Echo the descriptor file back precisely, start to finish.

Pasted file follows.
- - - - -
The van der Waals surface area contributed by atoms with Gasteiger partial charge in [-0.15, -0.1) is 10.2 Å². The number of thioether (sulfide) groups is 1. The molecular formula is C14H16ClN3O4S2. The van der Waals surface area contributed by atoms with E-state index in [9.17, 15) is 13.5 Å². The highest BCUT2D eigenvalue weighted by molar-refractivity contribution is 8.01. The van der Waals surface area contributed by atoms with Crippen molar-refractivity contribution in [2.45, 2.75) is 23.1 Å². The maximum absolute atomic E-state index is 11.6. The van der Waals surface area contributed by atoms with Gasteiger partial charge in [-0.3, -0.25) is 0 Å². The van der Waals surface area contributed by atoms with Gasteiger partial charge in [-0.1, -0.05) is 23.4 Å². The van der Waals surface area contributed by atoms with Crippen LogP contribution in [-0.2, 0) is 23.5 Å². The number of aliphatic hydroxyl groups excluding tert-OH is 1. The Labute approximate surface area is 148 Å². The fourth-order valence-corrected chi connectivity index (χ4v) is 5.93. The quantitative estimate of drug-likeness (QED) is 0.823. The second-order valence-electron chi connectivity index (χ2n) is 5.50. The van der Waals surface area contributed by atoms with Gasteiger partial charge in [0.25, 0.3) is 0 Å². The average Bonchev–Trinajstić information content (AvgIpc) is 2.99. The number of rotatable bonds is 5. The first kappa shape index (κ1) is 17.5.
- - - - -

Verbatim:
The van der Waals surface area contributed by atoms with Gasteiger partial charge in [-0.15, -0.1) is 10.2 Å². The number of thioether (sulfide) groups is 1. The molecular formula is C14H16ClN3O4S2. The van der Waals surface area contributed by atoms with E-state index in [9.17, 15) is 13.5 Å². The highest BCUT2D eigenvalue weighted by molar-refractivity contribution is 8.01. The van der Waals surface area contributed by atoms with Crippen molar-refractivity contribution in [2.45, 2.75) is 23.1 Å². The maximum absolute atomic E-state index is 11.6. The van der Waals surface area contributed by atoms with Gasteiger partial charge in [-0.3, -0.25) is 0 Å². The van der Waals surface area contributed by atoms with Gasteiger partial charge in [-0.1, -0.05) is 23.4 Å². The van der Waals surface area contributed by atoms with Crippen LogP contribution in [-0.2, 0) is 23.5 Å². The number of aliphatic hydroxyl groups excluding tert-OH is 1. The Labute approximate surface area is 148 Å². The fourth-order valence-corrected chi connectivity index (χ4v) is 5.93. The quantitative estimate of drug-likeness (QED) is 0.823. The second-order valence-electron chi connectivity index (χ2n) is 5.50. The van der Waals surface area contributed by atoms with Gasteiger partial charge in [0.25, 0.3) is 0 Å². The average Bonchev–Trinajstić information content (AvgIpc) is 2.99. The number of rotatable bonds is 5. The first kappa shape index (κ1) is 17.5.